Canadian Manufacturers Told They Must Adapt

The head of Canadian Manufacturers and Exporters says if manufacturers don't adapt to new strong dollar, they will die.

CANADA (CP) — The country's embattled manufacturers must adapt to the new reality of a strong Canadian dollar by focusing on high-value, specialized products and services or they risk perishing, says the head of the industry's largest association.
The blunt assessment comes as the Canadian dollar hitting at a new 30-year high close of 97.28 cents US, further undercutting the ability of manufacturers to competitively price their products in the United States.
The steep rise in the loonie, coupled with the slowdown in the U.S. economy, is forcing the kind of adjustment in the Canadian manufacturing sector that hasn't been seen since the signing of the Free Trade Agreement with the U.S. in the late 1980s, said Jayson Myers, president of the Canadian Manufacturers and Exporters group.
By most estimates, the sector has shed 250,000 jobs — almost all in Ontario and Quebec — over the past three years.
''Quite frankly, what's happening is companies are closing their production in Canada and shifting production down into the U.S. because there is too much capacity due to the slow-down in the American market,'' he said.
''I think they have to be prepared to compete at parity or higher, and the only way they can do that is to have world-class operations, investing in high-valued products and services and by using the best technology.''
Myers reiterated Finance Minister Jim Flaherty's call on Sunday for businesses to improve productivity and their ability to compete by investing more in high technology.
But the industry spokesman said manufacturers need help to do so because the strong dollar has eaten into profits and cash flow that might have gone to purchases of new technology and equipment.
And he disagreed with Flaherty's claim that the strong dollar has made technology imports cheaper, saying most originate from Japan and Europe and their cost has been largely unaffected.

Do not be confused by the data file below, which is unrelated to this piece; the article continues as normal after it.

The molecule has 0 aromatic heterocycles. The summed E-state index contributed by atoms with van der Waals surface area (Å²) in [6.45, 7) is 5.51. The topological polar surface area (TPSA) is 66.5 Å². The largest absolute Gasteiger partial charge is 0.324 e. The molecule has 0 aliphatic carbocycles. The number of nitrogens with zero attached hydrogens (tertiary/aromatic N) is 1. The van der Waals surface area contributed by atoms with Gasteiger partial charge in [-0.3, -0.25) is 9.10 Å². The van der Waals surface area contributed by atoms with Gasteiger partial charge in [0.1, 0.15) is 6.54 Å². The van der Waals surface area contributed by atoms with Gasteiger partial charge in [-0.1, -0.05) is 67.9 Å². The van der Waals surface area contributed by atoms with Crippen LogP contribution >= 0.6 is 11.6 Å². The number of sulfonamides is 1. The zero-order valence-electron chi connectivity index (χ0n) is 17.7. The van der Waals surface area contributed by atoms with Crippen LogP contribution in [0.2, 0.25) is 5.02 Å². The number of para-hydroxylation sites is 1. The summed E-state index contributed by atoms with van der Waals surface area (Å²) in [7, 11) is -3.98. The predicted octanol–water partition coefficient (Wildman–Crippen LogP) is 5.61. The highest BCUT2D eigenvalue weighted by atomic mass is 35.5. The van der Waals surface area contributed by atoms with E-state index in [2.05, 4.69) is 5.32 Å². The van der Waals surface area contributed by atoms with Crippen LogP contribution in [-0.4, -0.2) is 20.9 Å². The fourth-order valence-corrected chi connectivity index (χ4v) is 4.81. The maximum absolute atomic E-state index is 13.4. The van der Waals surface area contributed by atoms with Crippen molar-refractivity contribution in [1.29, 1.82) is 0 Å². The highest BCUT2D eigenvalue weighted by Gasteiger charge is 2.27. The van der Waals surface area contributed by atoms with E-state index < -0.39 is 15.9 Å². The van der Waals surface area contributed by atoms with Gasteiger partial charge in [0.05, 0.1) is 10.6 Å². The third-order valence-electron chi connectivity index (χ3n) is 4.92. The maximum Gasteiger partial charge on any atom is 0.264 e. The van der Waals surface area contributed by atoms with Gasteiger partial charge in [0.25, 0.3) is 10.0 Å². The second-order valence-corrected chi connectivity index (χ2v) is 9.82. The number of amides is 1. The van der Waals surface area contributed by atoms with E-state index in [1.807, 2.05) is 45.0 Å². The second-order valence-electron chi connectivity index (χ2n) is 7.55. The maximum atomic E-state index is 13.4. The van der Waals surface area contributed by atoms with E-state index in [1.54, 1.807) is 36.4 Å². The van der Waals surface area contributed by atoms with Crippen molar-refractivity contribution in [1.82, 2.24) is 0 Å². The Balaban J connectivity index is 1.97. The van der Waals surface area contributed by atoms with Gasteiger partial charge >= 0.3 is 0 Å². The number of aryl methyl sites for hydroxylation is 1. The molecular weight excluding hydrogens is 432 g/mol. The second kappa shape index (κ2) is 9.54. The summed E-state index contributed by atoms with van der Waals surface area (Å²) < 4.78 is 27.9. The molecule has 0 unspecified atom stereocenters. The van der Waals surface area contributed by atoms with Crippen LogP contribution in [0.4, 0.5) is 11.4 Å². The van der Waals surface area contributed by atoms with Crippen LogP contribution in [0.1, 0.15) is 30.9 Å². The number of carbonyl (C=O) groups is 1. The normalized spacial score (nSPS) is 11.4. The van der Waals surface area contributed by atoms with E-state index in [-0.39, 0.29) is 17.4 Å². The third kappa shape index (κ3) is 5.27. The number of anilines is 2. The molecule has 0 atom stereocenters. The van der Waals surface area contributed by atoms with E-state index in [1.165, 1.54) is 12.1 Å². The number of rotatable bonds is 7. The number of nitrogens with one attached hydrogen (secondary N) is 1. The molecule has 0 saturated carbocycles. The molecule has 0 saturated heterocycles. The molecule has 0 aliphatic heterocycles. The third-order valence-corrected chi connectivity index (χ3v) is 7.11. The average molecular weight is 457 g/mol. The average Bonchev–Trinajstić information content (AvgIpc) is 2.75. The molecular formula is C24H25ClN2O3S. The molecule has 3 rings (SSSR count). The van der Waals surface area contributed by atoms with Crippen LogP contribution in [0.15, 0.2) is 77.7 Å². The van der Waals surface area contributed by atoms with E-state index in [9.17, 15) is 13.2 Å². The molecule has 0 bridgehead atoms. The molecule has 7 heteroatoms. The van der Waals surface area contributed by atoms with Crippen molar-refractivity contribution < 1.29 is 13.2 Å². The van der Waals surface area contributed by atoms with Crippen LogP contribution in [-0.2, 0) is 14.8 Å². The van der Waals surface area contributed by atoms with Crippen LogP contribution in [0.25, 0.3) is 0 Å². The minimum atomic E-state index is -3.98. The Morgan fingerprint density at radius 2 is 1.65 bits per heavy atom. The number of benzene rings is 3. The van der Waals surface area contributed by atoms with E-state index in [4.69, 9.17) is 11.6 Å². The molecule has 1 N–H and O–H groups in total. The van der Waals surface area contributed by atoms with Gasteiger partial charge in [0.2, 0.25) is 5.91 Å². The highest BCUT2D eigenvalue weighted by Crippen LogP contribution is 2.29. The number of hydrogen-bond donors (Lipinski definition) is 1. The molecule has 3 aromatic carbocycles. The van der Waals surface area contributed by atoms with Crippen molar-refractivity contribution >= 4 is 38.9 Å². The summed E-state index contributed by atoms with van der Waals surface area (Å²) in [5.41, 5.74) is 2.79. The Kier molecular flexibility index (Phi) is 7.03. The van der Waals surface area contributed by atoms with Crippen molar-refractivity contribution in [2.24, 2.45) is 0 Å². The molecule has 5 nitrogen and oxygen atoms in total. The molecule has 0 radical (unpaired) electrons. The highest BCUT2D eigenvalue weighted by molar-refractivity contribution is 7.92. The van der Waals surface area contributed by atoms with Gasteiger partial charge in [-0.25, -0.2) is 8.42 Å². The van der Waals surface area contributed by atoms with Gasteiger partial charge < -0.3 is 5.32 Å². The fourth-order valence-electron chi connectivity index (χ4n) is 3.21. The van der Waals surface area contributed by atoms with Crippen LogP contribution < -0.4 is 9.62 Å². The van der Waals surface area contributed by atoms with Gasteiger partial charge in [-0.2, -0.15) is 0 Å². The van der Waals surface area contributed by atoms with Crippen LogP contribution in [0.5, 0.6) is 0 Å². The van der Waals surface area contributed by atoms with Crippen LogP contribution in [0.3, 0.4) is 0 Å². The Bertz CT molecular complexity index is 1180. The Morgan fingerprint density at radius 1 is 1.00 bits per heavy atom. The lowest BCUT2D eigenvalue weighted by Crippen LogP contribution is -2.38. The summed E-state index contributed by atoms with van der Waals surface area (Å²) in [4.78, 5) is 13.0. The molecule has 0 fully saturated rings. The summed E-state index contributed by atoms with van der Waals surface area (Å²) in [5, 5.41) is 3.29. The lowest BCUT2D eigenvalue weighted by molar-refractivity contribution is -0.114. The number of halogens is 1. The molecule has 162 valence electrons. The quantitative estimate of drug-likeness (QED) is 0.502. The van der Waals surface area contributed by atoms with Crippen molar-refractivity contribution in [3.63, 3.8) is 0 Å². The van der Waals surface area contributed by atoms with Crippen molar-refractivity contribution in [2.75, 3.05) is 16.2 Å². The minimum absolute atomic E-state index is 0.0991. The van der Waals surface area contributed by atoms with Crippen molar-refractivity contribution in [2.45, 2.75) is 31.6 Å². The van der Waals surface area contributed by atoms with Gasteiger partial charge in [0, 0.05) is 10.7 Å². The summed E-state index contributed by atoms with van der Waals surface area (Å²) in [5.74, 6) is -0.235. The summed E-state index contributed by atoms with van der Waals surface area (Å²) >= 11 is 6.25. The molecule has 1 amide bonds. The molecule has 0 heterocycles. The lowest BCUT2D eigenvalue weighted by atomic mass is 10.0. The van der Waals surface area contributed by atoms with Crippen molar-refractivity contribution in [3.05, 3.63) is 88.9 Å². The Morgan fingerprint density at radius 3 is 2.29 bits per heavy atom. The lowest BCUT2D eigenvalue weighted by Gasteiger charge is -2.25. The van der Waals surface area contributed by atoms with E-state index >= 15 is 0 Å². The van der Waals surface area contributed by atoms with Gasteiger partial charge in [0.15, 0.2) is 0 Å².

In a paper it will present to the House finance committee later this fall, the manufacturers' association will ask Flaherty to extend the 21-month window on tax breaks for firms that buy new machinery to at least five years, something the minister said he is willing to consider.
''A lot of companies, especially if they are bringing in customized equipment and technology — especially large, heavy equipment — simply can't get it in place in that time,'' said Myers. ''This would certainly be a big benefit because it goes right to the difficulties manufacturers face.''
The group also is asking the government to reduce the corporate tax rate to 15 percent by 2012, from the current projected reduction to 18.5 percent.
Myers said manufacturers already have begun adapting to the new high dollar reality, as they did in the 1990s when the trade agreement caused a major shake-up in the sector. He noted that manufacturers came out of the difficult adjustment period stronger than they had gone in.
Currency analysts expect the loonie to retreat slightly if the U.S. Federal Reserve Board cuts its key U.S. interest rates Tuesday by only one-quarter of a percentage point, as is widely expected.
A half-point cut by the Fed, however, would make investments in Canada even more attractive and push the loonie closer toward parity with the U.S. currency.
Over the longer term, the loonie will not only reach parity with the American dollar but shoot a few cents beyond, predicted Jonathan Clark of FX Concepts Inc. of New York.
''Canada more and more has traded like the European currencies because Canada has become a bigger player in the international scene and it has very positive fundamentals,'' he said.
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